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Research Opportunities for Managing the Department of Energy’s Transuranic and Mixed Wastes FIGURE A.1 Breakdown of EMSP funding by problem area in fiscal year 2002. The EMSP budget request for fiscal year 2003 is about $30 million. Source: DOE Environmental Management Science Program. funding for 361 research projects. Information on how the EMSP develops its requests for research proposals, evaluates proposals, and funds research was presented in three previous reports (NRC 2000a, 20001a, 2001b). The DOE Office of Environmental Management and the DOE Office of Science jointly managed the EMSP.1 EM’s OST had lead responsibility, and the EMSP was closely tied to OST’s focus areas. Each year, the EMSP issued calls for research proposals related to one or two of OST’s focus areas—this report was prepared to assist in a planned call for proposals in the transuranic and mixed waste area in fiscal year 2003. Research proposals and their funding were tracked according to the focus areas, as indicated in Figure A.1 and Table A.1. Current planning is to move the EMSP out of EM entirely and into the Office of Science under its Office of Biological and Environmental Research (OBER).2 A two-part review of research proposals—for scientific merit by the Office of Science and for relevance to site cleanup by EM—has been a key feature of the EMSP. The relevance review was based largely on site needs identified by the STCGs and the focus areas, 1 EM and the Office of Science are two of eight DOE offices that report to the Under Secretary for Energy, Science, and Environment. The Office of Science is responsible for most of DOE’s basic scientific research. 2 Environmental remediation sciences in OBER will include the Environmental Molecular Sciences Laboratory at the Pacific Northwest National Laboratory, the Natural and Accelerated Bioremediation Research program, the Savannah River Ecology Laboratory, and the EMSP.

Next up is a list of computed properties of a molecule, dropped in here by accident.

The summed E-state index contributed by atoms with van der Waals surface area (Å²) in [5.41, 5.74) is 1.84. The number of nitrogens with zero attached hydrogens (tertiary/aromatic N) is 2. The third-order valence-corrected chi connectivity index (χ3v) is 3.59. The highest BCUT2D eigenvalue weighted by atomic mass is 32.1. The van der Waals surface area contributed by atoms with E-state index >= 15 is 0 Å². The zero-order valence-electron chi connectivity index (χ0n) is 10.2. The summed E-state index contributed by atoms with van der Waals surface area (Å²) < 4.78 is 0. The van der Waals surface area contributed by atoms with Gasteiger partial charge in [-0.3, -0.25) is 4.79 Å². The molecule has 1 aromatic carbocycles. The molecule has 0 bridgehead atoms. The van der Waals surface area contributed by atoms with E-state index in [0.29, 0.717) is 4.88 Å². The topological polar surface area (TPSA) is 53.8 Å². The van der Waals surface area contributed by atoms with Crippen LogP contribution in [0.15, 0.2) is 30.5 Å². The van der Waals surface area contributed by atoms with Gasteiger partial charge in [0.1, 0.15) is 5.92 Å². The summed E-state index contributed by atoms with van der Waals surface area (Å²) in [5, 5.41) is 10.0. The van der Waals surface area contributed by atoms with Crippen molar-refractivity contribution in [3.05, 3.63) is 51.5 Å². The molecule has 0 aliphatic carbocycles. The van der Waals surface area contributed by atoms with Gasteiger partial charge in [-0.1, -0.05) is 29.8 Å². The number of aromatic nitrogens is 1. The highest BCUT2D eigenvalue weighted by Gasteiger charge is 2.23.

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Research Opportunities for Managing the Department of Energy’s Transuranic and Mixed Wastes TABLE A.1 EMSP Projects in Transuranic and Mixed Wastes Project Title Funding Removal of Heavy Metals and Organic Contaminants from Aqueous Streams by Novel Filtration Methods $330,000 Architectural Design Criteria for F-Block Metal Ion Sequestering Agents $1,800,000 A Novel Energy-Efficient Plasma Chemical Process for the Destruction of Volatile Toxic Compounds $980,222 Extraction and Recovery of Mercury and Lead from Aqueous Waste Streams Using Redox-Active Layered Metal Chalcogenides $333,000 Utilization of Kinetic Isotope Effects for the Concentration of Tritium $1,354,000 An Alternative Host Matrix Based on Iron Phosphate Glasses for the Vitrification of Specialized Nuclear Waste Forms $624,834 Acid-Base Behavior in Hydrothermal Processing of Wastes $379,620 High Fluence Neutron Source for Nondestructive Characterization of Nuclear Waste $745,139 New Anion-Exchange Resins for Improved Separations of Nuclear Materials $1,212,211 Managing Tight-Binding Receptors for New Separations Technologies $350,000 Processing of High-Level Waste: Spectroscopic Characterization of Redox Reactions in Supercritical Water $112,000 Photocatalytic and Chemical Oxidation of Organic Compounds in Supercritical Carbon Dioxide $660,000 Supramolecular Chemistry of Selective Anion Recognition for Anions of Environmental Relevance $775,000 The Sonophysics and Sonochemistry of Liquid Waste Quantification and Remediation $769,843 Spectroscopy, Modeling, and Computation of Metal Chelate Solubility in Supercritical CO2 $265,937 The Adsorption and Reaction of Halogenated Volatile Organic Compounds (VOCs) on Metal Oxides $390,000 Adsorption/Membrane Filtration as a Contaminant Concentration and Separation Process for Mixed Wastes and Tank Wastes $609,987 Development of Advanced In Situ Techniques for Chemistry Monitoring and Corrosion Mitigation in Supercritical Water Oxidation Environments $696,395 De Novo Design of Ligands for Metal Separation $380,000 Ion and Molecule Sensors Using Molecular Recognition in Luminescent, Conductive Polymers $1,500,000 Fundamental Chemistry and Thermodynamics of Hydrothermal Oxidation Processes $1,220,000 Photooxidation of Organic Waste Using Semiconductor Nanoclusters $1,251,000 Hazardous Gas Production by Alpha Particles in Solid Organic Transuranic Waste Matrices $400,362 Real-Time Broad Spectrum Characterization of Hazardous Waste by Membrane Introduction Mass Spectrometry $655,000 The Development of Cavity Ringdown Spectroscopy as a Sensitive Continuous Emission Monitor for Metals $538,000 Rational Synthesis of Imprinted Organofunctional Sol-Gel Materials for Toxic Metal Separation $450,000 Genetic Engineering of a Radiation-Resistant Bacterium for Biodegradation of Mixed Wastes $442,398 Measurements and Models for Hazardous Chemical and Mixed Wastes $500,000 Novel Miniature Spectrometer for Remote Chemical Detection $549,000 Isolation of Metals from Liquid Wastes: Reactive Scavenging in Turbulent Thermal Reactors $1,075,000 Rational Design of Metal Ion Sequestering Agents $405,000 Genetic Engineering of a Radiation-resistant Bacterium for Biodegradation of Mixed Wastes $480,000 Miniature Chemical Sensor Combining Molecular Recognition with Evanescent-Wave Cavity Ring-Down Spectroscopy $949,999 Radiation Effects on Materials in the Near-Field of Nuclear Waste Repository $450,000